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Teens and Depression

By Maxine Roeper Cohen, M.S.

As parents, it’s difficult to determine if your teen is suffering from depression or anxiety, or is merely being moody. Rates of clinical depression and anxiety have risen in the teenage population (ages 12-17) during the past ten years. The National Institute of Mental Health estimates that in the past year 3 million adolescents have had one episode of depression. It’s on the rise for teens living in all types of environments: urban, suburban, and rural. Dangerous behaviors such as self-harm are also on the rise.

Historically, it wasn’t until the 1980’s that depression was even diagnosed in teens. The behavior was dismissed, as doctors didn’t think that teens’ brains were developed enough to have such an adult disorder. This changed in 1987 due to FDA approval of effective and safe drugs to treat teens’ mood disorders.

Many times, a teen can have a loving family, many friends, and do well in school, yet still suffer from depression. It runs in families and can make a teen vulnerable. The combination of surging hormones with a great deal of life stressors can result in depression emerging in the vulnerable teenager.

Social media plays a role too. In addition to dealing with surges of hormones, wanting to do well in school, and struggling with peer pressure (things we adults had to deal with in our own teen years), today’s teens have the added pressure of comparing their life to others in an online format (such as Facebook) where a teen only shows a best image, creating an impossible standard for vulnerable teens. Eighty percent of teens have cell phones, and every embarrassing event can be replayed virtually forever. Social media provides for cyberbullying which is pervasive and can’t be gotten rid of. Bullying in person is temporary and hurtful, but cyberbullying’s impact is worse. This lack of escape can lead to teens committing suicide.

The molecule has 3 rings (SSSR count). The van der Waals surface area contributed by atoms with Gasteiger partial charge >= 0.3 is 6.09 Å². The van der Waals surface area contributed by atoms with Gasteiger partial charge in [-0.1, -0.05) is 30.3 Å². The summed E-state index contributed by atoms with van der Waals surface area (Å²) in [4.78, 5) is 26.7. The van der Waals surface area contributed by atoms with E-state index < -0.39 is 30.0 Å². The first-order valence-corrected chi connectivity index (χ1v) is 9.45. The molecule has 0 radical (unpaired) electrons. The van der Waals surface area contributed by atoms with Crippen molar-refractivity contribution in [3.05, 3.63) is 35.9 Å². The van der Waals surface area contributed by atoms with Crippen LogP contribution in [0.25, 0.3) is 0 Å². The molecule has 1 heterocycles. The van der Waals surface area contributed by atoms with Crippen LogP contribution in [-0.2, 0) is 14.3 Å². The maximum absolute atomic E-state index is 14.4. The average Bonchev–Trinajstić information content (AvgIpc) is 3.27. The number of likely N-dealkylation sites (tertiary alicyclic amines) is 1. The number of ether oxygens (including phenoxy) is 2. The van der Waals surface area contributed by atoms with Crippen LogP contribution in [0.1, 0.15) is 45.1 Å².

So, what can parents do to spot a depression or anxiety disorder in their teen? It’s not easy as symptoms are more subtle than a physical ailment. Warning signs of general anxiety include headaches, stomachaches, and not wanting to get up in the morning. Some signs of depression, especially in female teens, include acts of self-harm (cutting, burning, or striking themselves) as these are signs of self-medicating emotions, calming themselves. Instead of feeling depressed, these acts of self-injury help the teen to feel better in that moment. The best advice for parents: if you notice any behaviors that seem out of your teen’s normal repertoire, speak with him/her. Reach out to your teen’s teachers, counselors, and coaches, and ask if they see troubling/changing behavior. Keep family communication lines open, and don’t give up. Encourage family discussions at the dinner table. Try to have everyone speak about their day and be sensitive. Don’t be afraid to speak up and convince your teen to talk with adults. Suggest visiting a health care professional together for help. The earlier help can be arranged, the better the outcome and impact on a teen’s everyday life. Please reach out and not allow your teen to suffer in silence.

Maxine Roeper Cohen is a Parent Educator with Cornell Cooperative Extension of Suffolk County’s Family Health and Wellness Program. She can be reached at mc333@cornell.edu.

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